Diane loved R&B, and she also loved Weezer. I still love Weezer. She got me into John Legend. I got her to eat Greek food. One day, I guess we'd both seen enough to realize that what we wanted was already there, in front of us.
In a lot of ways, Diane is the reason you're reading this article today. She encouraged me to get back into Magic in a more significant way; she knows I need to have an outlet for my competitive tendencies. I think she had some ulterior motives for pushing me to get an office job, such as eliminating the travel I had to do as a district manager, but she did point out that I'd always lamented the fact that I couldn't play tournaments on Saturdays, or get back to testing in a store because of my time traveling during the week. Taking a job that didn't involve weekends would address that.
As I had no friends playing the game, she let me teach her to play, although she was constantly accusing me of inventing the rules along the way. Part of the problem there was that I had to relearn the rules myself; the stack, and so on. The bulk of my time playing was with pre-6 th Edition rules. After a time, I went to one of Mike Smith's tournaments at MontgomeryCountyCommunity College. Diane came with me. She knew I hated going places alone when I didn't know anyone. She also knew that I'd make friends quickly if I was going to get back into the game again. I learned that most of the guys at this tournament played at Alternate Universe in Holmes and Blue Bell, so I began to go to Blue Bell to draft every Friday night.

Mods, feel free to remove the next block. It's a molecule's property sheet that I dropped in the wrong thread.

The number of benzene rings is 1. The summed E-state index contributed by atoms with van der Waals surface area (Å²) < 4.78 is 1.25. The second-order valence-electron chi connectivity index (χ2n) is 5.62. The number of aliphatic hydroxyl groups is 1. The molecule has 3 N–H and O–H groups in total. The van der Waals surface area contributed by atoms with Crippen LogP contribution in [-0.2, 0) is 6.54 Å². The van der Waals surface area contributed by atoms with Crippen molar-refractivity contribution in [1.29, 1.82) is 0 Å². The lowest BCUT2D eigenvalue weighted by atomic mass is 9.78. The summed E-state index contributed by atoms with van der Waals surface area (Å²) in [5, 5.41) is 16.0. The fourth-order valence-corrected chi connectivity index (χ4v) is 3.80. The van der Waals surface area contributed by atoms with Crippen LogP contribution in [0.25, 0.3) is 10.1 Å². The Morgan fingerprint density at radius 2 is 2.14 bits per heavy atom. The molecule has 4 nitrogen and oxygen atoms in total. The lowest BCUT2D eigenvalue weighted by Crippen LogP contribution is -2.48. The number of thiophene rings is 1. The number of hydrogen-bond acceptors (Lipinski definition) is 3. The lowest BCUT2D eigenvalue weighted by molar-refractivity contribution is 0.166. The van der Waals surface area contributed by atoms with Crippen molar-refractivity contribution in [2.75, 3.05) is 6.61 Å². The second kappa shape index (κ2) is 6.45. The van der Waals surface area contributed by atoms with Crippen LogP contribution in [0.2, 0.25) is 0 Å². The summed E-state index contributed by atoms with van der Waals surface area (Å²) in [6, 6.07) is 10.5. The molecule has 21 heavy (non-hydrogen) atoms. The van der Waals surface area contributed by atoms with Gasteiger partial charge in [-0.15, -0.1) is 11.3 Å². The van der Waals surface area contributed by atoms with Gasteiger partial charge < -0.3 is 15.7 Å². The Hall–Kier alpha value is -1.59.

Diane framed the uncut Antiquities sheet I won at GenCon in 2008 and insisted on hanging it up. She didn't give me a hard time about using vacation days to travel to tournaments, or using weeknights to test.
The other thing Diane did, always, was to encourage me to write. When people ask what my major was in school, they then usually ask what I intended to do with an English degree. I suppose that I hoped to use what I learned about reading, and thinking, and writing, and analyzing, to do writing of my own, in some capacity. I hadn't really thought about writing Magic articles, and I think Diane really wanted me to write something with more… potential for earnings. Nevertheless, she encouraged me to write about anything, including Magic, and told me I'd be able to pull off a weekly column.
Diane and I don't play Magic much these days. Before we started going out, she didn't play videogames. Years and years ago, I won a tournament at Paul Ferker's store. I took the store credit and bought a Sega Genesis and a bunch of games. One of my favorite memories is playing Sonic 2 with my brother, over and over again. How about that Casino Night Zone?
Magic was a part of that, a memory tucked in behind the one that I remember.